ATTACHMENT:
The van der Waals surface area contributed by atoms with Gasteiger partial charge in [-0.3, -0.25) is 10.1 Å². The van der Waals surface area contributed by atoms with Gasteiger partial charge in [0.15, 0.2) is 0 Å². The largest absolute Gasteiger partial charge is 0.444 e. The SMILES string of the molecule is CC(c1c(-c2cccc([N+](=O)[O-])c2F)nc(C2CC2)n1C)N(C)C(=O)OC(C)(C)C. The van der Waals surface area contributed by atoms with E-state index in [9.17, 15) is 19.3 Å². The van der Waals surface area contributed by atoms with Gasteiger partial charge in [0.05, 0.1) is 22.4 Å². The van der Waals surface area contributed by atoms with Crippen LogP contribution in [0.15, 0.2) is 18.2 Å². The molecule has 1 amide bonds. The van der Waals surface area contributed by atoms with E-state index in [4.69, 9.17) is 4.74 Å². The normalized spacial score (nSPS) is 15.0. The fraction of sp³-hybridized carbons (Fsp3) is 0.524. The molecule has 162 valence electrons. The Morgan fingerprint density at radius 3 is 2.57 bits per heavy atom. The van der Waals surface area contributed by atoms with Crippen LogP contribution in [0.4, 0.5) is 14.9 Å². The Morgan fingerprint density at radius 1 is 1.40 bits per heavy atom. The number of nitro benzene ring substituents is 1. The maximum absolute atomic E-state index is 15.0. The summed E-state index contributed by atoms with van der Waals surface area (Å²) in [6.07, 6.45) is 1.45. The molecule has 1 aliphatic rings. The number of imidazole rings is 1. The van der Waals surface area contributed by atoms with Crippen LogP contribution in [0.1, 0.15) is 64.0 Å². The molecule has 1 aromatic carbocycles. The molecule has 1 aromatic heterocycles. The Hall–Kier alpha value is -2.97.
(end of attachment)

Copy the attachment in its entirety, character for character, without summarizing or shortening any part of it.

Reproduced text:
The van der Waals surface area contributed by atoms with Gasteiger partial charge in [-0.3, -0.25) is 10.1 Å². The van der Waals surface area contributed by atoms with Gasteiger partial charge in [0.15, 0.2) is 0 Å². The largest absolute Gasteiger partial charge is 0.444 e. The SMILES string of the molecule is CC(c1c(-c2cccc([N+](=O)[O-])c2F)nc(C2CC2)n1C)N(C)C(=O)OC(C)(C)C. The van der Waals surface area contributed by atoms with E-state index in [9.17, 15) is 19.3 Å². The van der Waals surface area contributed by atoms with Gasteiger partial charge in [0.05, 0.1) is 22.4 Å². The van der Waals surface area contributed by atoms with Crippen LogP contribution in [0.15, 0.2) is 18.2 Å². The molecule has 1 amide bonds. The van der Waals surface area contributed by atoms with E-state index in [4.69, 9.17) is 4.74 Å². The normalized spacial score (nSPS) is 15.0. The fraction of sp³-hybridized carbons (Fsp3) is 0.524. The molecule has 162 valence electrons. The Morgan fingerprint density at radius 3 is 2.57 bits per heavy atom. The van der Waals surface area contributed by atoms with Crippen LogP contribution in [0.4, 0.5) is 14.9 Å². The Morgan fingerprint density at radius 1 is 1.40 bits per heavy atom. The number of nitro benzene ring substituents is 1. The maximum absolute atomic E-state index is 15.0. The summed E-state index contributed by atoms with van der Waals surface area (Å²) in [6.07, 6.45) is 1.45. The molecule has 1 aliphatic rings. The number of imidazole rings is 1. The van der Waals surface area contributed by atoms with Crippen LogP contribution in [0.1, 0.15) is 64.0 Å². The molecule has 1 aromatic carbocycles. The molecule has 1 aromatic heterocycles. The Hall–Kier alpha value is -2.97.